WORDS on the EDGE

Some of the unintended consequences of workplace diversity revolve around office faultlines. In 2001’s “Working while Black,” author Barbara Marshall offered a few words and definitions that can set the ground to shaking.

“Damaged goods”
codes black employees or applicants who have previously submitted grievances or who have sought legal redress for unfair or discriminatory treatment in the workplace.

“Over-qualifiers”
identifies those whose credentials are perceived to exceed the minimal required qualifications for employment opportunities and are regarded as “threats” to the status quo or potential “troublemakers.”

“Loose cannons”
is a phrase applied to those who speak openly and candidly about controversial issues and challenge established racial orthodoxy.

“Black jobs”
signals the tendency of blacks to qualify for jobs that have historically or traditionally been held by blacks, who then languish without prospects for institutional advancements despite transferable skills, talents and abilities.

“Couriers of emotion”
mark the predilection to regard advocates of black American employees and issues related to equality as being incapable of objectivity and logical reasoning.

“Looking past”
is the tendency to displace the authority of black supervisory personnel by assuming that white subordinate employees have either superior or equal supervisory status.

“Nobody knows my name”
codes a syndrome prevalent in predominantly white institutions where the names of blacks become blurred and their titles are disregarded.

“Territorial apartheid and other confined spaces”
describes the mental and physical geography of institutions, however affluent and profitable, which locate programs and offices occupied by black employees in ghettoized alcoves — and generally away from prime real estate.

“One strike and you’re out”
codifies denials by employers to provide black workers with equal opportunities to fail or falter.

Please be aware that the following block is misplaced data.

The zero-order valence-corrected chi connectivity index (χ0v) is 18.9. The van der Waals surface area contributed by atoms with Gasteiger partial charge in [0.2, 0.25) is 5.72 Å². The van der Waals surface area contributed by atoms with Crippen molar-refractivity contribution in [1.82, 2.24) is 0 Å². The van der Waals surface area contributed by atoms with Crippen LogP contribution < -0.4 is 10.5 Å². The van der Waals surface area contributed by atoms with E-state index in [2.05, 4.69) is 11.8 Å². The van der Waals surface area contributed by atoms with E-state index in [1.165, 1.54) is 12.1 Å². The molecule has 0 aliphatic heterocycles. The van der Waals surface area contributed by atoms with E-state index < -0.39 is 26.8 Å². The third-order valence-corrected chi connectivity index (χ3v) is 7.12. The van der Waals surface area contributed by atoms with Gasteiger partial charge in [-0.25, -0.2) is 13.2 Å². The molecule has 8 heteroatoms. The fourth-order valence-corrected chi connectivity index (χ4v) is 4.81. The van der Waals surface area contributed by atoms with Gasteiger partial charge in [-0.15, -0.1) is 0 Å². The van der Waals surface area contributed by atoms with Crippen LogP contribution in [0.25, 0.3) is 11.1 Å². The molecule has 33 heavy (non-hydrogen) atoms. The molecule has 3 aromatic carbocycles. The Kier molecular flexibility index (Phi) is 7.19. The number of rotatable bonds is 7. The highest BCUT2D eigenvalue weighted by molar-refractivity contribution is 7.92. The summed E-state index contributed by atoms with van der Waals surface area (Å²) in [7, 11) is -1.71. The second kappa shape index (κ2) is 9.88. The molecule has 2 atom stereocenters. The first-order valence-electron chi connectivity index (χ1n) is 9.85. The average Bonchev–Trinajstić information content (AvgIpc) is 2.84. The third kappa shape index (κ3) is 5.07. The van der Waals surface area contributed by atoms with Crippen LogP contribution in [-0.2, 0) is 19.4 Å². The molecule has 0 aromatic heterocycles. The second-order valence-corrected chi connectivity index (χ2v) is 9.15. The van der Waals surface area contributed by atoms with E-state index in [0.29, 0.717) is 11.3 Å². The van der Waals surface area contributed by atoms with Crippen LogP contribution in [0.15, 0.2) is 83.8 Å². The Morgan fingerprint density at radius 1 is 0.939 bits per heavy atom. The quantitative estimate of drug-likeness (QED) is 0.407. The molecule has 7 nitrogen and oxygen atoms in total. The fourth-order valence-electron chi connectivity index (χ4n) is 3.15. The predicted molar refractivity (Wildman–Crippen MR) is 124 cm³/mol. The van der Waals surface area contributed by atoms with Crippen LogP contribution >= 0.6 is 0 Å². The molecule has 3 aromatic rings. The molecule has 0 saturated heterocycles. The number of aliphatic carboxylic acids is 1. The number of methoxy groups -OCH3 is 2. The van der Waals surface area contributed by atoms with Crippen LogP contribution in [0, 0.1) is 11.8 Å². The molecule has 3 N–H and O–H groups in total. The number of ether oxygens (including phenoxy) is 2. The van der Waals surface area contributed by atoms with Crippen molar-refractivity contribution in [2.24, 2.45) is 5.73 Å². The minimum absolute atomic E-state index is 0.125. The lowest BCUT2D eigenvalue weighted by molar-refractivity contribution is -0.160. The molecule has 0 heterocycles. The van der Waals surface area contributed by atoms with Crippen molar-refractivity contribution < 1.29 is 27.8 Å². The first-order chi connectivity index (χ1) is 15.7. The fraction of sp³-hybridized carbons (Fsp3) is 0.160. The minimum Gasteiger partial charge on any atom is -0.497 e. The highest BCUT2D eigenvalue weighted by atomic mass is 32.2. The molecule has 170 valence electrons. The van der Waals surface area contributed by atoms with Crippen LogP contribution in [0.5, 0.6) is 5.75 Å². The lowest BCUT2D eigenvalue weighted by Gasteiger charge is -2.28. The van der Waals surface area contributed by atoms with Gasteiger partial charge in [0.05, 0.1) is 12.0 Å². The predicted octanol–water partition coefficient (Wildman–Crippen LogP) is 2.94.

“Reconstructed or qualified attributions”
identifies the tendencies of those holding institutional power and influence to avoid fully crediting black workers, individually or collectively, as contributors to and originators of innovative ideas, programs, and practices that benefit the institution as a whole.

“Elusive rewards and restricted perks”
refers to a generalized status of black employees who earn less than their white counterparts and who receive fewer psychic, social or material rewards per quantitative and qualitative unit of performance.

“Uppity”
codifies black employees and applicants who are products of private/Ivy League education and beneficiaries of wealth and affluent status and who confront latent systematic institutional hostilities because of their relative privileged status.

“The good blacks”
classifies black employees or prospective applicants whose behaviors are distinguished by an accommodating, “go-along-to-get-along” approach and who act as supplicants to the status quo.

“Oversized children”
benchmarks the tendencies of employers and their representatives to “talk down to” — to provide elaborate explanations about the obvious — and to otherwise regard black applicants and employees as childlike adults.

“Incompetency zones”
refers to the predispositions by employers to judge most black job seekers or incumbent employers as inferior, as lacking the “right stuff” or “necessities,” or as existing below par. It also describes the tendency to scapegoat black workers by targeting them for blame.

Excerpted from Barbara Marshall’s “Working while Black: Contours of
an Unequal Playing Field,” published Autumn-Winter 2001 by Phylon and
found online through JSTOR archive.
At the time of publication, Marshall
worked at Boston College in its Office
of Affirmative Action.